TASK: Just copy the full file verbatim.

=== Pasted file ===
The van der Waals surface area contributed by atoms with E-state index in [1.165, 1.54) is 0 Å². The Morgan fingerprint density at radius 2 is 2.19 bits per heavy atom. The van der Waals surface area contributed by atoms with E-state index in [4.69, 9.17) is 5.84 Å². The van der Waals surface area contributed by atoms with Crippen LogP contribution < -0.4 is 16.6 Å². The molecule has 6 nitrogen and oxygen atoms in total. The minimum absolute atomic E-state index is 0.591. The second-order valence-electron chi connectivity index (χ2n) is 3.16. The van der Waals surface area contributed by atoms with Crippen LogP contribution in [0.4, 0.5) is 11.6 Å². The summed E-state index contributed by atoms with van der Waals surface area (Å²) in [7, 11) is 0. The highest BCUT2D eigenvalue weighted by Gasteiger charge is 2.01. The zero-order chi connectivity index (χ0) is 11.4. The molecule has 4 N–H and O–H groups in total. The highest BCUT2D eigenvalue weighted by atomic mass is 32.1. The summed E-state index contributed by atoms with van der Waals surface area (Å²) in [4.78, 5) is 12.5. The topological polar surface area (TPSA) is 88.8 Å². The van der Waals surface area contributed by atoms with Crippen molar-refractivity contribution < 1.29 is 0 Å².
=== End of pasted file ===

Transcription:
The van der Waals surface area contributed by atoms with E-state index in [1.165, 1.54) is 0 Å². The Morgan fingerprint density at radius 2 is 2.19 bits per heavy atom. The van der Waals surface area contributed by atoms with E-state index in [4.69, 9.17) is 5.84 Å². The van der Waals surface area contributed by atoms with Crippen LogP contribution < -0.4 is 16.6 Å². The molecule has 6 nitrogen and oxygen atoms in total. The minimum absolute atomic E-state index is 0.591. The second-order valence-electron chi connectivity index (χ2n) is 3.16. The van der Waals surface area contributed by atoms with Crippen LogP contribution in [0.4, 0.5) is 11.6 Å². The summed E-state index contributed by atoms with van der Waals surface area (Å²) in [7, 11) is 0. The highest BCUT2D eigenvalue weighted by Gasteiger charge is 2.01. The zero-order chi connectivity index (χ0) is 11.4. The molecule has 4 N–H and O–H groups in total. The highest BCUT2D eigenvalue weighted by atomic mass is 32.1. The summed E-state index contributed by atoms with van der Waals surface area (Å²) in [4.78, 5) is 12.5. The topological polar surface area (TPSA) is 88.8 Å². The van der Waals surface area contributed by atoms with Crippen molar-refractivity contribution < 1.29 is 0 Å².